Well guess what, it's here. And just like every year in central Ohio, we basically bypassed the pleasant upper 60s and low 70s for screaming hot and humid 90s. It happens every year.
It was hot and humid earlier this week, then Thursday afternoon it rained. I was hoping the storm would pass before the walking group was to meet at Sharon Woods, and it did. But it didn't cool it down any. In fact, it seemed like all the rain was evaporating right up off the hot pavement and lingering in the air.
When I got to the park, the group was already making their way around the loop. As I walked in the opposite direction to meet up with them, I thought about winter. I thought about being stuck in the house. I thought about ice on the path and gray skies and no sun. And although the air was humid, suddenly I didn't mind. At the end of the walk, we were seriously sweaty. We chatted and drank water and mopped our brows, and I know everyone left the park that day feeling really good about what they had accomplished.
Friday, my friend Sara and I decided to check out Clear Creek MetroPark in Lancaster. We loaded up our Camelbaks with water and headed down route 33. Our plan was to get a long walk in at the hotter part of the day, around 4:30. As we pulled into the park, we noticed there was only one other car in the lot. There was also a rather dark cloud moving our way overhead. We loaded our backpacks, looked at the map and headed for the trail.
We found the trailhead easily and started the hike and right away, it was a climb. No flat warm-up here. Instead it was climbing up, up, up through a very thick forest on a really beautiful trail. My heart rate monitor was on and it was also going up, up, up. Then...lightening. And a little thunder roll. We were already about fifteen minutes into the woods. Sara said, "It will probably go right past us." Lightening KABOOM.
That was a close one! Just then, rain. OK so we're in a park an hour away from Columbus getting rained on, there isn't another soul in the park that we could see (except maybe the person who was playing the trumpet in the distance), and a storm was above us. Lightening KABOOM.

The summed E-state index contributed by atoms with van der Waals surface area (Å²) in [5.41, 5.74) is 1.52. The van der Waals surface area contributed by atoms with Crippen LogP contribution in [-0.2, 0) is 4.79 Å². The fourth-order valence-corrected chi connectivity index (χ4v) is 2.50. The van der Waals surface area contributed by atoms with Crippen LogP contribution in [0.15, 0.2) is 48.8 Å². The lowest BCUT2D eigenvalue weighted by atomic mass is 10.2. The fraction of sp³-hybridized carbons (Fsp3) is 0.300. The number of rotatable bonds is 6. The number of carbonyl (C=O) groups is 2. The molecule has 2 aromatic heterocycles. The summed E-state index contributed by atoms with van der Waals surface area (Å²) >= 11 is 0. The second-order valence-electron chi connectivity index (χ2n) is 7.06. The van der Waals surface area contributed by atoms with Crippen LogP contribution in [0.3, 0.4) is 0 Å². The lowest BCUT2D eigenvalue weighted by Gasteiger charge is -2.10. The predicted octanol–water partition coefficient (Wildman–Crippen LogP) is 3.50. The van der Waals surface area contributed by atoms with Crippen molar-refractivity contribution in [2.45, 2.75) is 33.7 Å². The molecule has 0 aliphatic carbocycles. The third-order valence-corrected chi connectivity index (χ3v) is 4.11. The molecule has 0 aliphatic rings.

We stop and laugh. What else can you do.
Then a close one hits. I mean close. The kind where the lightening and the thunder come at the same time. Lightening KABOOM. I put my hands over my head and duck for cover. Holy crap! I start having falling tree flashbacks. Sara's laughing and so am I. Again, what else can you do. Then a lightening with a two count break before the further away kaboom. "Yay, it's moving further away", I say. Lightening KABOOM!
Well, the storm does finally pass and we end up having an amazing hike. Wet and a bit buggy, but one I will never forget. It wasn't hot like we hoped, it certainly wasn't dry. But I burned 1208 calories and spent 2 hours and 11 minutes in my zone. We drove home feeling awesome and will definitely be going back.
Saturday the walking group met at Highbanks at 9:15 AM. When I checked the weather forecast, it looked like clear skies until early afternoon. I asked a few friends to join me at 10:30 for a second loop around, so my plan was for 9 miles total.
The walking group finished in an hour and ten minutes and it was awesome. A little sprinkle but nothing to worry about and a great calorie burn. The average burn for that hike is between 500 - 700 calories. After I said goodbye to the women from the walking group, I met my friends Kelley and Sara for round two. (Yes, same Sara as Friday.)
We looked around at the sky and said, "Looks like it will hold off until we're done."
About thirty minutes in, we started getting a little rain. It felt kind of nice after walking for so long. We were at a point where we could either take a cut-through and be back to the car in about 7 minutes, or we could head away from the parking area deeper into the woods for the 2.5 mile loop that would take another 35 minutes or so. We took a vote and decided unanimously to keep going.
It started to rain hard. We laughed harder.
Then it poured. Buckets. Gallons. Waterfalls.
We were soaked. Water was pouring off my hat in torrents. Kelley got rain in her contact lens and was hiking with that eye closed. Lord have mercy we had water dripping from our eyelids, nose, ears, clothes, shoes. As it poured, puddles started to form on the trails so that we were now slosh-sloshing through them. Then we encountered a group of three young girls around the age of I'd say 11 or 12. They were sloshing and laughing loudly and singing and playing in the rain. And I think we all remembered. This isn't something we need to be protected from. This is AWESOME. We won't melt. This is good stuff.
I worry when the news warns us to stay inside on a 90 degree summer day. Heat advisory? I get it. Heat exhaustion and heat stroke are no joke. Hydration is important. Sunscreen is important. Severe weather advisory? I understand. I have had a tree fall on me. But there is a way to be out there smart and not miss the sunshine. There is a way to be out there and not miss the walks. The blue skies. The wildflowers. The summer. There is a way to be out there and not miss the rain. Trust me, don't miss the rain.